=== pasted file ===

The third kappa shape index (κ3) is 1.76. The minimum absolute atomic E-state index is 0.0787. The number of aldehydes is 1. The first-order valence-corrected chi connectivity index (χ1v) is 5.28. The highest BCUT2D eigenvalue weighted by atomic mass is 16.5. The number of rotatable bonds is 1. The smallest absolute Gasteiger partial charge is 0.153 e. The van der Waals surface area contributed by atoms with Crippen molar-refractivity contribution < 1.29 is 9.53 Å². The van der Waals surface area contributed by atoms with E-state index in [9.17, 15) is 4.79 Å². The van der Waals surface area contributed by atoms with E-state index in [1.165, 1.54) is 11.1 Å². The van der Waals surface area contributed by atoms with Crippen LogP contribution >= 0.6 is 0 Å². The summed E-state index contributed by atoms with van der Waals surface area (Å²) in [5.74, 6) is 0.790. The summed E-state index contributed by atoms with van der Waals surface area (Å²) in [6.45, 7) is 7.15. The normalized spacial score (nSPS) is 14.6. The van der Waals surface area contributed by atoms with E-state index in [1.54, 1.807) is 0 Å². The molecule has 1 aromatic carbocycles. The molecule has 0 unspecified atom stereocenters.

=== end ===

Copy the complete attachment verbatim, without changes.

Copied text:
The third kappa shape index (κ3) is 1.76. The minimum absolute atomic E-state index is 0.0787. The number of aldehydes is 1. The first-order valence-corrected chi connectivity index (χ1v) is 5.28. The highest BCUT2D eigenvalue weighted by atomic mass is 16.5. The number of rotatable bonds is 1. The smallest absolute Gasteiger partial charge is 0.153 e. The van der Waals surface area contributed by atoms with Crippen molar-refractivity contribution < 1.29 is 9.53 Å². The van der Waals surface area contributed by atoms with E-state index in [9.17, 15) is 4.79 Å². The van der Waals surface area contributed by atoms with E-state index in [1.165, 1.54) is 11.1 Å². The van der Waals surface area contributed by atoms with Crippen LogP contribution >= 0.6 is 0 Å². The summed E-state index contributed by atoms with van der Waals surface area (Å²) in [5.74, 6) is 0.790. The summed E-state index contributed by atoms with van der Waals surface area (Å²) in [6.45, 7) is 7.15. The normalized spacial score (nSPS) is 14.6. The van der Waals surface area contributed by atoms with E-state index in [1.54, 1.807) is 0 Å². The molecule has 1 aromatic carbocycles. The molecule has 0 unspecified atom stereocenters.